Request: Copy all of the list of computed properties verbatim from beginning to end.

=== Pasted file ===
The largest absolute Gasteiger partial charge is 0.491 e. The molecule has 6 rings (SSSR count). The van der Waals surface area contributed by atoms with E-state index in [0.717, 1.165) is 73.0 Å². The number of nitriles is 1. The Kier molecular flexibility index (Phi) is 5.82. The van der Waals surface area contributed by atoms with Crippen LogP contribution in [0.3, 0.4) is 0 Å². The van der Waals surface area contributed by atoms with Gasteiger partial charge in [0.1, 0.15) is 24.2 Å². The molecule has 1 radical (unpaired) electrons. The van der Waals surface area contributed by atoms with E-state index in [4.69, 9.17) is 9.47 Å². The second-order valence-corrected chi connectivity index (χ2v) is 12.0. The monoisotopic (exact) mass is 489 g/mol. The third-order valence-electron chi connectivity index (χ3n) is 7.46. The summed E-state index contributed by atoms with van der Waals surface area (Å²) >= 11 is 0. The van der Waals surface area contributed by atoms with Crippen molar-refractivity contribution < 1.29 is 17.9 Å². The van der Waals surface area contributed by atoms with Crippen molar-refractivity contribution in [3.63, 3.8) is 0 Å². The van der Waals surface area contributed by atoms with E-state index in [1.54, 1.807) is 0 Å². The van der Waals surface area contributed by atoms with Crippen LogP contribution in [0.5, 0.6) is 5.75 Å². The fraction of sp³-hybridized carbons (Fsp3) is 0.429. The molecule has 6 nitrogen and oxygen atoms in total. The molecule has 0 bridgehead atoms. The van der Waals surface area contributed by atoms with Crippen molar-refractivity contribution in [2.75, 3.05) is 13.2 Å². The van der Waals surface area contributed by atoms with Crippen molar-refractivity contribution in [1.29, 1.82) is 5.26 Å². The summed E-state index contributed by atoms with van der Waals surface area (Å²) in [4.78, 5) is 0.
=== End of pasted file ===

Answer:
The largest absolute Gasteiger partial charge is 0.491 e. The molecule has 6 rings (SSSR count). The van der Waals surface area contributed by atoms with E-state index in [0.717, 1.165) is 73.0 Å². The number of nitriles is 1. The Kier molecular flexibility index (Phi) is 5.82. The van der Waals surface area contributed by atoms with Crippen LogP contribution in [0.3, 0.4) is 0 Å². The van der Waals surface area contributed by atoms with Gasteiger partial charge in [0.1, 0.15) is 24.2 Å². The molecule has 1 radical (unpaired) electrons. The van der Waals surface area contributed by atoms with E-state index in [4.69, 9.17) is 9.47 Å². The second-order valence-corrected chi connectivity index (χ2v) is 12.0. The monoisotopic (exact) mass is 489 g/mol. The third-order valence-electron chi connectivity index (χ3n) is 7.46. The summed E-state index contributed by atoms with van der Waals surface area (Å²) >= 11 is 0. The van der Waals surface area contributed by atoms with Crippen molar-refractivity contribution < 1.29 is 17.9 Å². The van der Waals surface area contributed by atoms with Crippen molar-refractivity contribution in [3.63, 3.8) is 0 Å². The van der Waals surface area contributed by atoms with E-state index in [1.54, 1.807) is 0 Å². The van der Waals surface area contributed by atoms with Crippen LogP contribution in [0.5, 0.6) is 5.75 Å². The fraction of sp³-hybridized carbons (Fsp3) is 0.429. The molecule has 6 nitrogen and oxygen atoms in total. The molecule has 0 bridgehead atoms. The van der Waals surface area contributed by atoms with Crippen molar-refractivity contribution in [2.75, 3.05) is 13.2 Å². The van der Waals surface area contributed by atoms with Crippen molar-refractivity contribution in [1.29, 1.82) is 5.26 Å². The summed E-state index contributed by atoms with van der Waals surface area (Å²) in [4.78, 5) is 0.